Tuesday, May 17, 2005

Sovereignty

During the 60's and 70's sovereignty was our cry, vision and goal. We dreamed it.

Treaties are made between sovereign nations. That was our evidence. Fish-ins were staged on the Puyallup and Nisqually rivers. It was illegal for Indians to fish in Washington state until the Boldt Decision. Yet it was a right retained in our Treaties.

The Trail of Broken Treaties, the occupation of the Bureau of Indian Affairs in 1972, the occupation of Wounded Knee in 1973, the subsequent "Trails" were demands for recognition.

When I was growing up my dad fished at night when no one could see him. The smokehouse was covered by a big maple tree. We were ordered to tell no one we had fish.

The Frank's Landing family on the Nisqually river near Olympia forced the State of Washington into court. They staged fish-ins and were arrested. Their defense was the Treaty of Medicine Creek.

Those that fought for sovereignty were labeled militants, troublemakers or agitators. They are sometimes excluded from the benefits of sovereignty by those in Tribal power.

Corrupt Tribal officials will hide behind sovereign immunity. They cannot be held accountable for their actions. Tribal members and staff have no avenue for complaint.

Sovereignty to me means the right to feed our people. It is as simple as that. We need to provide jobs, health care, housing, enough to give them a dignified life.

Sovereignty needs to have the words courage and honesty and honor added back to it's meaning. We must see to the needs of ALL the people, not just the families who can provide the politicians with the most votes.

Chiefs were trained. The first law of a chief is to feed the people. That is a simple law that says it all. You see to the needs of the people before yourself.

Politicians are not trained. An elder once told me that everyone starts out good, but most people sell out for money. She was talking about a chairman I was fighting.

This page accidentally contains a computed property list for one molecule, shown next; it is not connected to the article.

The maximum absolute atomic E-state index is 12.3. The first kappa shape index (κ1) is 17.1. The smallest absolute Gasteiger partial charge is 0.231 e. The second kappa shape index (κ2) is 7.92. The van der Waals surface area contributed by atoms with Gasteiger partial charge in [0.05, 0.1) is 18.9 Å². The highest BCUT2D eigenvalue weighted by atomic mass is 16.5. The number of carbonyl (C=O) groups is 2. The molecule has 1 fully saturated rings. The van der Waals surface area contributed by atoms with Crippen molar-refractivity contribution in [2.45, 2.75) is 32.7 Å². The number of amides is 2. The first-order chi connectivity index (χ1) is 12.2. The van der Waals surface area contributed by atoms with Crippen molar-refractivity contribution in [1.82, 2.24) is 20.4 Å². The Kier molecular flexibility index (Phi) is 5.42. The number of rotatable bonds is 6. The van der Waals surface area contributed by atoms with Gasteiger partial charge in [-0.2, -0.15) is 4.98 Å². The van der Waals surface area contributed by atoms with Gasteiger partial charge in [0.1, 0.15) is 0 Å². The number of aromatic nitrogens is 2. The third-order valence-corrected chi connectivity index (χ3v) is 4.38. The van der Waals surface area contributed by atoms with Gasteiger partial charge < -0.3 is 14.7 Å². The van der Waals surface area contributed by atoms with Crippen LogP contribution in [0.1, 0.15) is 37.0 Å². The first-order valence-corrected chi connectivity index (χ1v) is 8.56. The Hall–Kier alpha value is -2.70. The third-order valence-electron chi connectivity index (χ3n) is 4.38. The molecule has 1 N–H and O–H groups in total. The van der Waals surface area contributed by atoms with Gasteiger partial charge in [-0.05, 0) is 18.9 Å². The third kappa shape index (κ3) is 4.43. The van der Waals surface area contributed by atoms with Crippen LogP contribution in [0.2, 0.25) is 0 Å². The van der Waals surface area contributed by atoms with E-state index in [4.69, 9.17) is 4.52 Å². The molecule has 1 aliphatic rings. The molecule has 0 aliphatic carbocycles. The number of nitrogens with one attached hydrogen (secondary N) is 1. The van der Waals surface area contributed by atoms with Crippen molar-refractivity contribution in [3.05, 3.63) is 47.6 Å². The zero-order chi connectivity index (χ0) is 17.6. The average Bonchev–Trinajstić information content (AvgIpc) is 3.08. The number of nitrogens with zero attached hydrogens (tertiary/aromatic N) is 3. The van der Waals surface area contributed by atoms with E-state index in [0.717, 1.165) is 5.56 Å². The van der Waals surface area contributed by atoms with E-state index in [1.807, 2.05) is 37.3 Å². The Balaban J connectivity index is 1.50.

Politicians usually start out good. They promise to serve the people. They sell themselves with noble goals. They wind up selling themselves for money. Or they give up when they find out they can't change things for the better.

A friend of mine wanted to do a healing ceremony for the Tribe over the graving yard issue and the desecration of our ancestors. I had told her of the sorrow our people were carrying for our ancestors. Our elders were physically ill for a year. Some had strokes.

I called the Tribe's business manager to reserve a room for the ceremony. He would not approve it. He said he only talks with the Shaker minister about Spiritual things.

I reminded him that I was a Tribal member and he worked for me. He said he works for the Tribal council. I said yes, and they work for me.

We didn't get the room. Our chairwoman stole my friends idea of a healing ceremony and my idea of a demonstration at the site.

She staged a farce that she called a healing ceremony. There was no healing or ceremony. It was just a chance for her to get before the cameras. For that she stopped real healing.

I have asked the Washington State Department of Transportation to come and talk with the Tribal community members. We want to know what happened. Why do we have 300+ ancestors in storage with no place to rebury them?

The DOT needs to know how we feel. They have been talking with Tribal officials. They are concerned with money.

The DOT needs to know the trauma they put our people through. They must do something about the racism they stirred up against us. They did it, they are accountable.

They are hiding behind the Tribe's sovereignty. They will only talk with elected officials. Yet our constitution and bylaws states that the voting members are the Tribal Council and governing body. The elected officials are the Business Committee. They take care of Tribal affairs at our direction.

White Tribal employees and state officials hide behind the word sovereignty. They use it to not talk with us. That's not what it means. It certainly isn't what I fought for.

Sovereignty means we have the right and responsibility to feed our own people.

1 comment:

Jack Boyd said...

Monica,

A nice title for your blog. It certainly speaks to the present day conditions and provides a glimpse into out life as the beneficiaries of our ancestors. I have been atttempting to come to terms with those very issues addressed in this posting. I am 2300 miles away from those shores, yet, the psychic does not seem to recognize distance and the emotional pain is never far from the homelands. I sometimes wonder what the ancestors are thinking in regards to all that has occurred during this time of repatriation and discovery. A new discovery for some(maybe). It is nice to be able to read from your perspective on the issues of the day in Kllallam Territories.